July 11, 2008

Guerrilla gardening in Taiwan

I recently saw some interesting pictures showing gardening in limited spaces in Japan. Taiwan also has a fair amount of guerrilla gardening going on. The most common method is to place potted plants in front of one's residence. This is only "guerrilla" because they are placed on the sidewalk and sometimes the street. A second, sneakier method of guerrilla gardening is to pry bricks from out of the sidewalk and to plant plants in those spaces. These pictures show that method. It may sound selfish to make the sidewalk unwalkable, but sidewalks in residential areas here are already unwalkable. There is rarely of a stretch of more than ten yards of unobstructed sidewalk. These photos come from two buildings in the neighborhood.

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July 10, 2008

Weekend of lychee labor

It's lychee season, and the wholesale prices are so low that there isn't much profit in harvesting them. The wholesale prices were NT$12 per jin last week, but then dropped to NT$9 per jin on Saturday. If 1 jin is 600 grams, then that comes out to about US 23 cents per pound. At that price, my parents-in-law decided it wasn't worth it to employ day workers to harvest them. The day workers make about NT$1500 per day, which means that they need to pick about 125 pounds of lychees to break even.

It might not be worth it to hire laborers, but family members are free labor. So I spent the whole day picking lychees. To be more precise, someone else cut the fruit-bearing branches from the lychee trees and then I stripped and organized the lychee branches. Unlike other fruit, lychees are sold with the branch (or twig) still attached. To harvest the lychees, you have to strip the leaves from the twigs and cut or break the twigs to a fairly uniform size. You also should pick away the bruised-looking lychees, even though the fruit isn't usually affected by these brown blemishes seen on the outside. Small or unripe fruit should also be removed and twigs that extend beyond fruit should be trimmed or removed. The twigs need to be bundled together, but the bundles are not tied up for wholesale sale. When they are sold retail, they are often tied into small bundles.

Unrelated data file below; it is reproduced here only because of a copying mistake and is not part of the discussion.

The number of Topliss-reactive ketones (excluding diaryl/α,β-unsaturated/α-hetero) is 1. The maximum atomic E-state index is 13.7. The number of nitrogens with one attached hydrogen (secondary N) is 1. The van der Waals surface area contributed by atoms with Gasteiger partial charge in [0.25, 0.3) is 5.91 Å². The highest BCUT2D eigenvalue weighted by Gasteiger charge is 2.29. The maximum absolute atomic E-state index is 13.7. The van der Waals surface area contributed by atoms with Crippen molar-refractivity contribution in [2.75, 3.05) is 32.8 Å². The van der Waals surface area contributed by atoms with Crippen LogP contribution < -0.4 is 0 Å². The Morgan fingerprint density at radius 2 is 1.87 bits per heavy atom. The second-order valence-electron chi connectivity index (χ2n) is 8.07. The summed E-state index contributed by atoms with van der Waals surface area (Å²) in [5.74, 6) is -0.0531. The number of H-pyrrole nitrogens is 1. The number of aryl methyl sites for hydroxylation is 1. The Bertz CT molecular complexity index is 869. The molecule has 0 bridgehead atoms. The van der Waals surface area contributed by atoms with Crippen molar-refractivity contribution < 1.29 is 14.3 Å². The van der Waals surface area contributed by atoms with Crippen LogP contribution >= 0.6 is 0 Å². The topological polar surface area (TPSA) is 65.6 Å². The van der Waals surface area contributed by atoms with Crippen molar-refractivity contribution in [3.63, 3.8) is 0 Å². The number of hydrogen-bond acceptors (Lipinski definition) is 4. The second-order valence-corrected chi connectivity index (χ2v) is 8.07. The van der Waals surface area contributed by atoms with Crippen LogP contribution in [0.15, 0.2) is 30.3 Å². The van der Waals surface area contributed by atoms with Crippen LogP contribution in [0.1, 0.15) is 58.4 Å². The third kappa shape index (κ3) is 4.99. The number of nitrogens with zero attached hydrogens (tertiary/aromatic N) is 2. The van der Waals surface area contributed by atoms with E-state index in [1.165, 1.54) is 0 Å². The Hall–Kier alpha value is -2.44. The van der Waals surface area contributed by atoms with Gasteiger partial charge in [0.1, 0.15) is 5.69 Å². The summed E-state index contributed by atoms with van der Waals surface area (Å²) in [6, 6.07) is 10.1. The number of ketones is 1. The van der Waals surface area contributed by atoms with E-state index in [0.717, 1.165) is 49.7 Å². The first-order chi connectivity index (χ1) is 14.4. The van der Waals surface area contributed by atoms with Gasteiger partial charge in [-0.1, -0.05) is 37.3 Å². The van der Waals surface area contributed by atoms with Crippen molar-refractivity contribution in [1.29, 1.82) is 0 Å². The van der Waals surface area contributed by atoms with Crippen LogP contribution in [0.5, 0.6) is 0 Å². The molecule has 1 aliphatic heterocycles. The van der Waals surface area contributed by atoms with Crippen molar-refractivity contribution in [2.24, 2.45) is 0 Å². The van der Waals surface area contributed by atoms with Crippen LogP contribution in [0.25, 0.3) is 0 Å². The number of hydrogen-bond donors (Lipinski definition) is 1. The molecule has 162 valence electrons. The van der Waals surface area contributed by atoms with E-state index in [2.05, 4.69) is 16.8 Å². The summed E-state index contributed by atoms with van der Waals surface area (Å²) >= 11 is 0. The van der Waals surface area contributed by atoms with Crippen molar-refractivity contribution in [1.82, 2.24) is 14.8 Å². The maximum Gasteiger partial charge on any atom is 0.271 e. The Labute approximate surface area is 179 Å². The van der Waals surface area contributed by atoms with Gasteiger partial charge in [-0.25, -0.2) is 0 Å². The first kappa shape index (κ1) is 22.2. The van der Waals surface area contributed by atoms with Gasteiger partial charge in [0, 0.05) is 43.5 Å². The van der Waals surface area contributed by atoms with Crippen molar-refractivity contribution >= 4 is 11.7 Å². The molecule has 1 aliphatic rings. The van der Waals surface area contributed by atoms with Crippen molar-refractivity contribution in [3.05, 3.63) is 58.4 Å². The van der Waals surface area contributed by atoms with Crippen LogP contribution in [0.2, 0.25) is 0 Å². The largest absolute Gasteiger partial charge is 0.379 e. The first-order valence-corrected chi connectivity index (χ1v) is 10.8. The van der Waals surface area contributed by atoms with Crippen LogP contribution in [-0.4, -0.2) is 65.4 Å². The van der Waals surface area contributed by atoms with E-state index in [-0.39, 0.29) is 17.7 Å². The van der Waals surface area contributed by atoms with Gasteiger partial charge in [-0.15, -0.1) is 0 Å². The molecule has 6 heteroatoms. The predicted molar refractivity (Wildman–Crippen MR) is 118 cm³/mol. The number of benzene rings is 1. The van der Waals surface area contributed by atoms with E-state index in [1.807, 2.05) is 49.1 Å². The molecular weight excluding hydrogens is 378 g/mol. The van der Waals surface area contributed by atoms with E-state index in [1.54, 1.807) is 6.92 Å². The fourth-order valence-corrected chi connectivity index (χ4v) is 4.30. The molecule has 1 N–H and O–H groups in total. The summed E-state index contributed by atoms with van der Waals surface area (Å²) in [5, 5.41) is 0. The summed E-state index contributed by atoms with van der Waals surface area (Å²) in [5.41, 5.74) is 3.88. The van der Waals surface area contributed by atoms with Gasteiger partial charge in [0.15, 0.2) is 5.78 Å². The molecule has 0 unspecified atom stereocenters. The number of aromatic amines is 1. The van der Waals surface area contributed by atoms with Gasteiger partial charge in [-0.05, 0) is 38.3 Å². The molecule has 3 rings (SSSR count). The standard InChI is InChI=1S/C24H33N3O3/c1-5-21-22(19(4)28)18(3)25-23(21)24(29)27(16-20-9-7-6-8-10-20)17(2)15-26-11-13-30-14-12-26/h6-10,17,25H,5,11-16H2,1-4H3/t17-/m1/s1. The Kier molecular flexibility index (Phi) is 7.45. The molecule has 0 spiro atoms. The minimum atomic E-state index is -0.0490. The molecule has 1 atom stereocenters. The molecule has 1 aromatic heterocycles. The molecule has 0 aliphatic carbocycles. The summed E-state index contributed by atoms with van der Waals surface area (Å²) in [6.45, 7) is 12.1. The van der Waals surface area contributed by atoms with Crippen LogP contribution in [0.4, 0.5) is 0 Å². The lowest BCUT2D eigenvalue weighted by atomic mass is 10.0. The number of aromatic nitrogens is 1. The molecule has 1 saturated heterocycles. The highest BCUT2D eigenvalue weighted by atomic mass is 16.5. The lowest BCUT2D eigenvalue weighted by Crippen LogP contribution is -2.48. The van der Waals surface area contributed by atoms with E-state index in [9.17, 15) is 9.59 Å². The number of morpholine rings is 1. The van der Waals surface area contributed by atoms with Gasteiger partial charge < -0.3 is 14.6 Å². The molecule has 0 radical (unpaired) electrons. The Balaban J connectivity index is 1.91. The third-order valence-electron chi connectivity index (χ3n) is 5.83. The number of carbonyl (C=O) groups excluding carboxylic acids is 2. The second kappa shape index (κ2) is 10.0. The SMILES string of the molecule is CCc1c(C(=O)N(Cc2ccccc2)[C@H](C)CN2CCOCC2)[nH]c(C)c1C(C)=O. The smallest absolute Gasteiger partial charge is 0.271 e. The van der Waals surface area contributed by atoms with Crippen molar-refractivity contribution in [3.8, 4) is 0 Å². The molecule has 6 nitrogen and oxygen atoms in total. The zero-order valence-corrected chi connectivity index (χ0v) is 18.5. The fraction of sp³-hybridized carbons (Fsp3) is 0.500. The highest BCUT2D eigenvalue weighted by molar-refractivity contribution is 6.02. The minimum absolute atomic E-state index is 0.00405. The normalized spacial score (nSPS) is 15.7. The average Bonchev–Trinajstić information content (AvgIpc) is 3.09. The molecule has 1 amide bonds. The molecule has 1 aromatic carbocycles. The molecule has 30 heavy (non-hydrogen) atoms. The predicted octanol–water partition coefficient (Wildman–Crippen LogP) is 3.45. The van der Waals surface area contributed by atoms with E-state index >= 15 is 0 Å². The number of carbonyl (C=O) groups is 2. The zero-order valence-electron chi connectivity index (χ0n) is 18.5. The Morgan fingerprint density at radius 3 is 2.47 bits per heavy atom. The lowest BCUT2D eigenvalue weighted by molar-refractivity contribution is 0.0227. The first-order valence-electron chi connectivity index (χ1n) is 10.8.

Loose or blemished lychees can be sold at a much lower price, about $5 per jin. I've heard that these are used for making juice or canned fruit.

Lychees deteriorate in quality very quickly, so you need to keep the fruit in the shade and soaked with water after it has been cut from the tree.

If this article has got you itching to pick some lychees, there are some orchards in Taiwan where you can do just that. You pay $30-$50 to enter the orchard. While there you can have all the lychees you can eat. If you want to take some home, it costs about $25 per jin.

Picture from here.

July 09, 2008

Cartilage kebab at KFC

KFC in Taiwan has just introduced a new product. Judging from picture, it appears to be a chicken kebab with some fruit, perhaps starfruit, between the pieces of chicken. But closer examination shows that it is actually cartilage. The idea is that people will be attracted by this cartilage, causing them to want to purchase it. The consumer will then consume the cartilage, chewing it and savoring the subtle taste of cartilage.

Apparently, this is a food found in Japanese izakaya, which are places for drinking alcohol and eating.

In the above picture, two pieces of cartilage can be seen flying through the air in the vicinity of the kebab. It is most likely that they are flying because they are extremely tasty, not because they were discarded.


Japanese classes in Chinese

I started taking Japanese classes recently. Before taking the classes, I knew I would inevitably be the only native speaker of English in the class, but I figured that wouldn't cause any problems. If anything, I thought, it might be more efficient taking a class with people who already can read and write Chinese characters. Like them, I wouldn't need a lot of explanation to recognize and understand Chinese characters used in Japanese.